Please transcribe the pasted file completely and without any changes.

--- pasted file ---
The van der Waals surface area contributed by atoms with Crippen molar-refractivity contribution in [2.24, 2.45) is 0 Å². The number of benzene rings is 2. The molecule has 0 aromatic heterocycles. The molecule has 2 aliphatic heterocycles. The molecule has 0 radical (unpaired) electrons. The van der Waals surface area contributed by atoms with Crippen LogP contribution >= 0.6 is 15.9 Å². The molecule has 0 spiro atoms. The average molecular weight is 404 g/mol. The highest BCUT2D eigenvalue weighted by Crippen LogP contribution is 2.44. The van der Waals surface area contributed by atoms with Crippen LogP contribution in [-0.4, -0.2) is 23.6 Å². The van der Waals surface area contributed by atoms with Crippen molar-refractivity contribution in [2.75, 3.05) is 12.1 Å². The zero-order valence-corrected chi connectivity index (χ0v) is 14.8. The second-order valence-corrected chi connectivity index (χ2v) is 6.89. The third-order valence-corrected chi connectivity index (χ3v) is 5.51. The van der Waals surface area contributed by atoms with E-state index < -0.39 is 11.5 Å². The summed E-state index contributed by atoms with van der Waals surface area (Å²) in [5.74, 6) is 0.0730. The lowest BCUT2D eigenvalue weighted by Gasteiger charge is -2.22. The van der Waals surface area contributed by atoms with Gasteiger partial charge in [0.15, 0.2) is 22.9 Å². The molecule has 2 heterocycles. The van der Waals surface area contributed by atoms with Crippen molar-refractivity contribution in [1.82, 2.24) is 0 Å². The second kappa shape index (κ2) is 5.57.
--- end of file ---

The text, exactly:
The van der Waals surface area contributed by atoms with Crippen molar-refractivity contribution in [2.24, 2.45) is 0 Å². The number of benzene rings is 2. The molecule has 0 aromatic heterocycles. The molecule has 2 aliphatic heterocycles. The molecule has 0 radical (unpaired) electrons. The van der Waals surface area contributed by atoms with Crippen LogP contribution >= 0.6 is 15.9 Å². The molecule has 0 spiro atoms. The average molecular weight is 404 g/mol. The highest BCUT2D eigenvalue weighted by Crippen LogP contribution is 2.44. The van der Waals surface area contributed by atoms with Crippen LogP contribution in [-0.4, -0.2) is 23.6 Å². The van der Waals surface area contributed by atoms with Crippen molar-refractivity contribution in [2.75, 3.05) is 12.1 Å². The zero-order valence-corrected chi connectivity index (χ0v) is 14.8. The second-order valence-corrected chi connectivity index (χ2v) is 6.89. The third-order valence-corrected chi connectivity index (χ3v) is 5.51. The van der Waals surface area contributed by atoms with E-state index < -0.39 is 11.5 Å². The summed E-state index contributed by atoms with van der Waals surface area (Å²) in [5.74, 6) is 0.0730. The lowest BCUT2D eigenvalue weighted by Gasteiger charge is -2.22. The van der Waals surface area contributed by atoms with Gasteiger partial charge in [0.15, 0.2) is 22.9 Å². The molecule has 2 heterocycles. The van der Waals surface area contributed by atoms with Crippen molar-refractivity contribution in [1.82, 2.24) is 0 Å². The second kappa shape index (κ2) is 5.57.